OREANDA-NEWS The freshwater life of our planet is in serious danger. Over the past few decades, the number of inhabitants of rivers and lakes has decreased by almost 90%. Moreover, about one third of all vertebrates of the Earth live in this environment. 

Scientists at the Berlin Institute for Freshwater Ecology and Inland Fisheries of the Leibniz Association evaluated the declining fauna of rivers and lakes around the world, collecting data for 126 different species. These include river dolphins, beavers, crocodiles, giant turtles, sturgeons, and other large fish and animals. 

The result of the study was depressing. From 1970 to 2012, global populations of freshwater megafauna declined by 88%. This figure is twice the loss of oceanic and terrestrial vertebrates.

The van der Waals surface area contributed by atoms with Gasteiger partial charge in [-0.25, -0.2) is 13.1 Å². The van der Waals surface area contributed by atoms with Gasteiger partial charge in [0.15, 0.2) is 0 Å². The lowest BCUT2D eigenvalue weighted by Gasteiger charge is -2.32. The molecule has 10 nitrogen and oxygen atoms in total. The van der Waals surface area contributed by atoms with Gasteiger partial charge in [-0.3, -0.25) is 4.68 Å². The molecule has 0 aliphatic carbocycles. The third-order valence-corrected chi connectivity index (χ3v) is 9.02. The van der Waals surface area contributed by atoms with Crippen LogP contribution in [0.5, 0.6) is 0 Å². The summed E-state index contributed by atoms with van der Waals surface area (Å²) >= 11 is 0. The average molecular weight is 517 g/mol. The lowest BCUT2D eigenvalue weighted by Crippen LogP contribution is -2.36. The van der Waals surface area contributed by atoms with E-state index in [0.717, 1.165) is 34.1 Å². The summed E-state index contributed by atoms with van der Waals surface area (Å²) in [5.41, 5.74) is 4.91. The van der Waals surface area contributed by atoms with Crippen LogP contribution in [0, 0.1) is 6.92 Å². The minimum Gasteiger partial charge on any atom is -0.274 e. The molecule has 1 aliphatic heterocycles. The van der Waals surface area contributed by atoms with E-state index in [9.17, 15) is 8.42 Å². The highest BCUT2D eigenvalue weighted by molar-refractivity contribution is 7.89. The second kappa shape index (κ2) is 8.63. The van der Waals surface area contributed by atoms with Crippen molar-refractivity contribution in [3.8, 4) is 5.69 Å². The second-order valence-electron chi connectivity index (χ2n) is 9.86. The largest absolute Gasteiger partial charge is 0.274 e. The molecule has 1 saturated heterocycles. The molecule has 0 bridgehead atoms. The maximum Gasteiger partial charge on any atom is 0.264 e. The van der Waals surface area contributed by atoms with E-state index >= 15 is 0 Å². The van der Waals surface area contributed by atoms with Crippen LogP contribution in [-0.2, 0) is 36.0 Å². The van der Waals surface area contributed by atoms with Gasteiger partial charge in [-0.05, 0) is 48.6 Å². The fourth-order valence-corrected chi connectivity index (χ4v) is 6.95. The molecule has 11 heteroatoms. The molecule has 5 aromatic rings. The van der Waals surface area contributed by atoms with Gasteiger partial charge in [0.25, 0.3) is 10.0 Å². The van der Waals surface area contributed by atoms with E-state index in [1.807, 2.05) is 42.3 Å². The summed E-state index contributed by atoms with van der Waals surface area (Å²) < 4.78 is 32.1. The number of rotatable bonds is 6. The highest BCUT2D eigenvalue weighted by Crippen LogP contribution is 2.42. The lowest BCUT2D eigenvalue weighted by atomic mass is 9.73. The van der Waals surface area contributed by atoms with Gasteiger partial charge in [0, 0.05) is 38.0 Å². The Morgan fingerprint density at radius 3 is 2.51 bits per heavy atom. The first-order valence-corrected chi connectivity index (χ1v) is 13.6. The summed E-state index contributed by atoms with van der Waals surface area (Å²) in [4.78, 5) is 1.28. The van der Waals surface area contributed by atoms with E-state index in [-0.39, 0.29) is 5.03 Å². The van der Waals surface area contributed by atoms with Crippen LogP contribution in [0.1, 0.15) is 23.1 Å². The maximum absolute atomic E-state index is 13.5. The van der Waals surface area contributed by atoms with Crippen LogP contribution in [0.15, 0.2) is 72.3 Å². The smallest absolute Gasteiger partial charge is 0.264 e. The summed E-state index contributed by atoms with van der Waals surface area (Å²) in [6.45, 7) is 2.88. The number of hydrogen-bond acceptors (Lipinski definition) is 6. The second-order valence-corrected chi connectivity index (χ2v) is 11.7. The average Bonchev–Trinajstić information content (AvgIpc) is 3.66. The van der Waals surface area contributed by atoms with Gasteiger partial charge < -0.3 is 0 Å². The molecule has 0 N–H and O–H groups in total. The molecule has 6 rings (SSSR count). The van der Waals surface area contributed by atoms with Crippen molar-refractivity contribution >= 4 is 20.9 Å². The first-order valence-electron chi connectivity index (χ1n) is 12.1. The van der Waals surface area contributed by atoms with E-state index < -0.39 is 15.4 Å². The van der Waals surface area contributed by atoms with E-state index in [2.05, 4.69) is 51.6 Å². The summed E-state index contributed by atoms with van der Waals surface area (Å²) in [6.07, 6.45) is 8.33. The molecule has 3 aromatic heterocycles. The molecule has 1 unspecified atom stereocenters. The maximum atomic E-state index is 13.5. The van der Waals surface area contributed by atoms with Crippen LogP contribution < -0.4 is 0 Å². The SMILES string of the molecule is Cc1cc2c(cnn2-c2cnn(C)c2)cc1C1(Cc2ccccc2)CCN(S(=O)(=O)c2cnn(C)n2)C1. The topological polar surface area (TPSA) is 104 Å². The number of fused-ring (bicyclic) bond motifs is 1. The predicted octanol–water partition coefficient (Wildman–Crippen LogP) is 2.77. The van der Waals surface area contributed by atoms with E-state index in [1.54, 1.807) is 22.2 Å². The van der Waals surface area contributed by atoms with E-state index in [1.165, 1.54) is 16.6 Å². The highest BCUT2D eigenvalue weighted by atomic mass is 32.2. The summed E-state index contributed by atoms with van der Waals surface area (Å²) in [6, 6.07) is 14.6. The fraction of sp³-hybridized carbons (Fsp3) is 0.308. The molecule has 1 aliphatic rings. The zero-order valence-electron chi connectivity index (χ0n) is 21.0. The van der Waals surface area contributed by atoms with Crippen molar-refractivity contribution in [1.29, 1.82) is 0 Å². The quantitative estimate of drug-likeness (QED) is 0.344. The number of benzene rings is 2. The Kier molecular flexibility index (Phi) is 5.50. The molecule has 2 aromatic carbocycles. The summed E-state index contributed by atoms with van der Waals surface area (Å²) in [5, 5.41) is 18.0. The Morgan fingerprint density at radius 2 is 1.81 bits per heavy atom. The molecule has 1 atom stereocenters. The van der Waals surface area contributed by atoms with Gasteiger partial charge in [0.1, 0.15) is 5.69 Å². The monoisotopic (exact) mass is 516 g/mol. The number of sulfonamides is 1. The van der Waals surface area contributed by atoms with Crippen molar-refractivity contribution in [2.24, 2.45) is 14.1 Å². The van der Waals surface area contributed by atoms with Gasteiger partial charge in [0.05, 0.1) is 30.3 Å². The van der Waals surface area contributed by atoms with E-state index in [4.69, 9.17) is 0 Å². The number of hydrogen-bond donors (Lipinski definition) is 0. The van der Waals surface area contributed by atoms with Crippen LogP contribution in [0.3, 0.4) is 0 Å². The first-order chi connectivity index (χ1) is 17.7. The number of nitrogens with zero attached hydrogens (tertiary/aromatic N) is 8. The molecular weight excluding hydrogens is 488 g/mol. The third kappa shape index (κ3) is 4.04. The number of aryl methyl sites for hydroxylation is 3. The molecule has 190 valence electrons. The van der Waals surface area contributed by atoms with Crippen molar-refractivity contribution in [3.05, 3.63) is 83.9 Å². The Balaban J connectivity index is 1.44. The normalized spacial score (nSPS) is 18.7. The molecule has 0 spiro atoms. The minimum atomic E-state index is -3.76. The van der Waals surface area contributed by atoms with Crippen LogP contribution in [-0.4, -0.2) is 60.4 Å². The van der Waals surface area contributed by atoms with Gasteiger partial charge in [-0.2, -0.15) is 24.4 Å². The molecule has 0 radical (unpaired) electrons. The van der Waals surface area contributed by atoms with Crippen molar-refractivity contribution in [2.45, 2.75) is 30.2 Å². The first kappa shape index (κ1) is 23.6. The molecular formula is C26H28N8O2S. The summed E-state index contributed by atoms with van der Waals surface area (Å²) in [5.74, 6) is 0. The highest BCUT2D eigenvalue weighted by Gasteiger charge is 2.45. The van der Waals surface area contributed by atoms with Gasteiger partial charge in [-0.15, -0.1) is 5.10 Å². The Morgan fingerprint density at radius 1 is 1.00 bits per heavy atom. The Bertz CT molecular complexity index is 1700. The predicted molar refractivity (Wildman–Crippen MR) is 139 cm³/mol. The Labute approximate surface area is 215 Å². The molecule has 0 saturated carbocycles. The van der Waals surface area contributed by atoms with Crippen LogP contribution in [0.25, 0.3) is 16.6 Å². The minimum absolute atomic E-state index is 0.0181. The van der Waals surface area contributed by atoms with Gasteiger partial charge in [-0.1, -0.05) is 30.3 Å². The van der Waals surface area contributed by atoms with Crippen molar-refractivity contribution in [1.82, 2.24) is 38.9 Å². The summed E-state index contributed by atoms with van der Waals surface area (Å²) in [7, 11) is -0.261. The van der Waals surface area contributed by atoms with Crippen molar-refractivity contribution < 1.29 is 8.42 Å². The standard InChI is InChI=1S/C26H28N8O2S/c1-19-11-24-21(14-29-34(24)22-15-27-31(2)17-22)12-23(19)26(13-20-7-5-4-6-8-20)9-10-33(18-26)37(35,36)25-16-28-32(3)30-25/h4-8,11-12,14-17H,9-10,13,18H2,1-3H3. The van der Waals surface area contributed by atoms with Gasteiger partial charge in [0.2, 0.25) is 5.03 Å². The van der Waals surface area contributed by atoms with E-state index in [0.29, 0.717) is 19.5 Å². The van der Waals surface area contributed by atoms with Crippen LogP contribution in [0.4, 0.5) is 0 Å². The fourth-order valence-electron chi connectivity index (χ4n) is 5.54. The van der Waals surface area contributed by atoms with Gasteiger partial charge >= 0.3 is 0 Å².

The greatest damage was caused to the fauna of the Indo-Malayan and Palearctic regions. The first, including South and Southeast Asia, as well as South China, has lost 99% of its populations. The second, covering Europe, North Africa and most of Asia, is 97%. 

Among the most affected species are sturgeon, salmon and giant catfish. Here there is a decrease in numbers by 94%. Next in the sad list are reptiles - 72%. 

The reduction is caused by the extraction of fish and animals by humans for the sake of meat, eggs, fur, skin. In addition, the rivers are seriously built up. A person practically does not leave less free space by arranging dams, reservoirs and other hydraulic structures, blocking access to spawning grounds and fodder lands